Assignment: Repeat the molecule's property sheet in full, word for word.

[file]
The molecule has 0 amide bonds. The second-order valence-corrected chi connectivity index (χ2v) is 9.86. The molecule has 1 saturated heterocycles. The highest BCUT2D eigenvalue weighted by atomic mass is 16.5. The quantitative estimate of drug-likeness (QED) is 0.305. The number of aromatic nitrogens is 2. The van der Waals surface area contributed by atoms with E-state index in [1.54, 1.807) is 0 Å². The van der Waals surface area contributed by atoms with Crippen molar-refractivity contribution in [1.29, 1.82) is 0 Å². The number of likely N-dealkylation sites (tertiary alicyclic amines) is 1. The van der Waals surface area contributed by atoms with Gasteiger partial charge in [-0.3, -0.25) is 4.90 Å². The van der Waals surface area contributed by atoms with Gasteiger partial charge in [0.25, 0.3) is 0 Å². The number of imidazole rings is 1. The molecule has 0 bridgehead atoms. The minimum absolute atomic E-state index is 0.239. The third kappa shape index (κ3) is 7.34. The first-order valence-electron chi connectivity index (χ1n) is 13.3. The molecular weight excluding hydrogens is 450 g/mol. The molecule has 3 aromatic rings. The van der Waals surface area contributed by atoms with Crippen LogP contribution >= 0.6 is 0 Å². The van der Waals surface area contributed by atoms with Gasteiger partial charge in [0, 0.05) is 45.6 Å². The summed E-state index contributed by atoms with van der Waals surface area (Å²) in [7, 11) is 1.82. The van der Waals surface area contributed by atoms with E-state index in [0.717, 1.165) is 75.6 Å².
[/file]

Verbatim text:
The molecule has 0 amide bonds. The second-order valence-corrected chi connectivity index (χ2v) is 9.86. The molecule has 1 saturated heterocycles. The highest BCUT2D eigenvalue weighted by atomic mass is 16.5. The quantitative estimate of drug-likeness (QED) is 0.305. The number of aromatic nitrogens is 2. The van der Waals surface area contributed by atoms with E-state index in [1.54, 1.807) is 0 Å². The van der Waals surface area contributed by atoms with Crippen molar-refractivity contribution in [1.29, 1.82) is 0 Å². The number of likely N-dealkylation sites (tertiary alicyclic amines) is 1. The van der Waals surface area contributed by atoms with Gasteiger partial charge in [-0.3, -0.25) is 4.90 Å². The van der Waals surface area contributed by atoms with Gasteiger partial charge in [0.25, 0.3) is 0 Å². The number of imidazole rings is 1. The molecule has 0 bridgehead atoms. The minimum absolute atomic E-state index is 0.239. The third kappa shape index (κ3) is 7.34. The first-order valence-electron chi connectivity index (χ1n) is 13.3. The molecular weight excluding hydrogens is 450 g/mol. The molecule has 3 aromatic rings. The van der Waals surface area contributed by atoms with Crippen LogP contribution >= 0.6 is 0 Å². The van der Waals surface area contributed by atoms with Gasteiger partial charge in [0, 0.05) is 45.6 Å². The summed E-state index contributed by atoms with van der Waals surface area (Å²) in [7, 11) is 1.82. The van der Waals surface area contributed by atoms with E-state index in [0.717, 1.165) is 75.6 Å².